The University will see a healthy amount of its students and staff take part in tomorrow’s race, which is expected to start at 9:30amBen Freeman (Licenced under Creative Commons Attribution)/Flickr

Since 2012, the Cambridge Half Marathon has become a staple in the city’s sporting calendar, attracting over 10,000 participants every year. After several years of disruption due to Covid, tomorrow’s (6/3) event will finally mark a return to normal routine, with approximately 14,000 runners registered.

Nestled amongst this large total is a number of committed Cambridge students, who will be running for various reasons to compensate for hours of dedicated training. Varsity talks to a handful of these students ahead of the big day.

Joshua Dranesas (Homerton)

“I’m running the Cambridge Half Marathon, first of all, because I like running, but I’m also running for Cancer Research UK. I think this event is a good opportunity to give visibility to such causes.”

Dranesas describes how he looks forward to “the challenge” of the run, while also sets himself a target for his performance: “As it’s my first Cambridge Half Marathon, the goal is to finish it. If I may be a bit optimistic about it, I’d like to run a 1:48:00, so we’ll see how it goes but either way it’s going to be a great moment.”

You can donate to Joshua here.

Carmen Lim (Homerton)

“I’m running mostly to prove to myself that I am capable of running because I never actually liked running as a child.”

As a current Blues swimmer and six years ago dubbed ‘Malaysia’s fastest one-armed female swimmer’, Lim has never really felt the need to tie up a pair of running shoes, but explains that she “picked up running because of lockdown when all the pools were closed.”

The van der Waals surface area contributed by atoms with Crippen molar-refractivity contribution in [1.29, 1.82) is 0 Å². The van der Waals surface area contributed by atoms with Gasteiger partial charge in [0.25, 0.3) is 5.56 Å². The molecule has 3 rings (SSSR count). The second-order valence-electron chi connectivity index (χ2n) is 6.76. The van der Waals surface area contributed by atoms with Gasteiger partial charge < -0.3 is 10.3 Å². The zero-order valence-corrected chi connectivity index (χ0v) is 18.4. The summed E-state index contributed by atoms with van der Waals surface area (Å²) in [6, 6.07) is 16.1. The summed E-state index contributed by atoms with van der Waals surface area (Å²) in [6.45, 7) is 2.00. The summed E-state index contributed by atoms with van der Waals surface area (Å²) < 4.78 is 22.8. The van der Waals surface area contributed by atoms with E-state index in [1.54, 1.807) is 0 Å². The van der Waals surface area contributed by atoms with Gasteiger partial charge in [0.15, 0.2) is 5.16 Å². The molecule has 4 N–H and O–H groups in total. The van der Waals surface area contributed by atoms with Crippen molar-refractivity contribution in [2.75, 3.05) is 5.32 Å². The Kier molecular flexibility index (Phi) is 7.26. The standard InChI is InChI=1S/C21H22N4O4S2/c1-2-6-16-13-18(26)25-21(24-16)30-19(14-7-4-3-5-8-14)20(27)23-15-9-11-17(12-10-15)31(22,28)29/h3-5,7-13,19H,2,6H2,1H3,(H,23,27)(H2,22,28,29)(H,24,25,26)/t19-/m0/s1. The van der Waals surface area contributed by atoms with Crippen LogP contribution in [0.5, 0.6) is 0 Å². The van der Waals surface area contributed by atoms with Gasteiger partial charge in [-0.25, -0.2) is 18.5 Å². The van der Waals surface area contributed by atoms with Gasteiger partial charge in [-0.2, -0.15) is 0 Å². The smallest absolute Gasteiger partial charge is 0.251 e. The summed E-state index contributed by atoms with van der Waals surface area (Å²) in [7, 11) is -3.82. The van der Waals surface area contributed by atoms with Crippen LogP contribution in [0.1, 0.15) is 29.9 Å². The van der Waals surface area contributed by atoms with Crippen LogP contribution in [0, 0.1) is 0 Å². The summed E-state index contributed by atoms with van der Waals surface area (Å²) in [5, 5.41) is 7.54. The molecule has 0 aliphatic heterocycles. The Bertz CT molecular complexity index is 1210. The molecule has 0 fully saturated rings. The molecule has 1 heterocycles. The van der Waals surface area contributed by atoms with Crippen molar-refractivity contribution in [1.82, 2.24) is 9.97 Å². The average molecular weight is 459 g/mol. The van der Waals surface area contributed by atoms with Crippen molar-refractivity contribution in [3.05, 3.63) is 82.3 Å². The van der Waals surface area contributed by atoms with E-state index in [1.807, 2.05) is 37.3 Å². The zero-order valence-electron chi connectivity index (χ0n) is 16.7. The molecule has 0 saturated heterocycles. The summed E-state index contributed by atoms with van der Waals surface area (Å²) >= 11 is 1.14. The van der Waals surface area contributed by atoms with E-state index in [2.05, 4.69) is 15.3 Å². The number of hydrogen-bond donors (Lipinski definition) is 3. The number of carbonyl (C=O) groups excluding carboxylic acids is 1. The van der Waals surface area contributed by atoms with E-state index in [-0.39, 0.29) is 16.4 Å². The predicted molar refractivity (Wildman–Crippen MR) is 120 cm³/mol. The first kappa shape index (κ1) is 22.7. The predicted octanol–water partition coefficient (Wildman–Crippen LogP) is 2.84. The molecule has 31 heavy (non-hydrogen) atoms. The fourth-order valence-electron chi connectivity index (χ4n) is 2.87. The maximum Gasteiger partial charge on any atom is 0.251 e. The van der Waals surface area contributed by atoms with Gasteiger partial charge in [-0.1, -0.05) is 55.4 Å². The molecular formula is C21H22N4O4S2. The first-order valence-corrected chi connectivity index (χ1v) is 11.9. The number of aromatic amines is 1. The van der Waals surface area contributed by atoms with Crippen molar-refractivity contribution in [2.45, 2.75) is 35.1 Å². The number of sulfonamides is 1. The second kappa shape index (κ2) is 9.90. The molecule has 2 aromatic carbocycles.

Regarding the race itself, Lim concludes: “I just hope to maintain a consistent pace throughout and finish the race in a decent time since this is my first-ever half marathon.”

Harry Rodgers (St John’s)

“The half marathon is on the exact 18-month anniversary of when I had open-heart surgery, so I thought I’d do it as a personal challenge and to commemorate that.”

A third-year student, Rodgers did little sport during his childhood due to a pre-existing heart condition. Following the surgery, Rodgers recalls: “I was ill for around six months afterwards and then came back to Cambridge, where I was advised that I could maybe try running now that I had a new valve [in my heart].

“I started with Couch to 5k and then gradually worked up to the half marathon distance.”

Turning his attention to tomorrow, Rodgers naturally feels nervous: “I’ve run one half marathon practice, but I am concerned about the crowds and how the atmosphere will make me feel.”

Wojtek Łabuń (Homerton)

“This is my final year in Cambridge and I really want to have a highlight of my last Lent term, and I feel that the Half Marathon is a perfect way to do this.”

Like many others, Łabuń will be taking on his first half marathon, so targets the objective of running it in under two hours. “I’m not entirely sure whether I’ll make that,” he confesses, “but, from what I know, running it in that time is above average so I’d be very happy if that happened.”

Cyprian Kucaj (Homerton)

“My post-lockdown fitness had me reminiscing about the times when I captured every opportunity to run. So, when I heard that a half marathon was taking place right on my doorstep, I didn’t hesitate to sign up for it and regain my previous fitness.”


Mountain View

Running rings around Cambridge

Trading football boots for running shoes, Kucaj revels in the health benefits of such a run but also recognises that they “come secondary”, explaining that “these kinds of events are brilliant opportunities to focus on something bigger than yourself.” Subsequently, like Dranesas, he will be running for Cancer Research UK: “I have chosen to raise money for Cancer Research as this disease has unfortunately greatly impacted my family on numerous occasions.

“Nevertheless, I am still hopeful that we can make a positive difference to the people who are impacted by this disease and that is what ultimately will carry me through the most difficult parts of the run.”

You can donate to Cyprian here.

Fitzwilliam College also has a number of students, staff, and fellows taking part in the Half Marathon on behalf of various charities: Maya Hodgson, Jess Clarke, Tom Noden, Duncan Street, and Rod Cantrill.

Varsity wishes all of this year’s runners the very best of luck.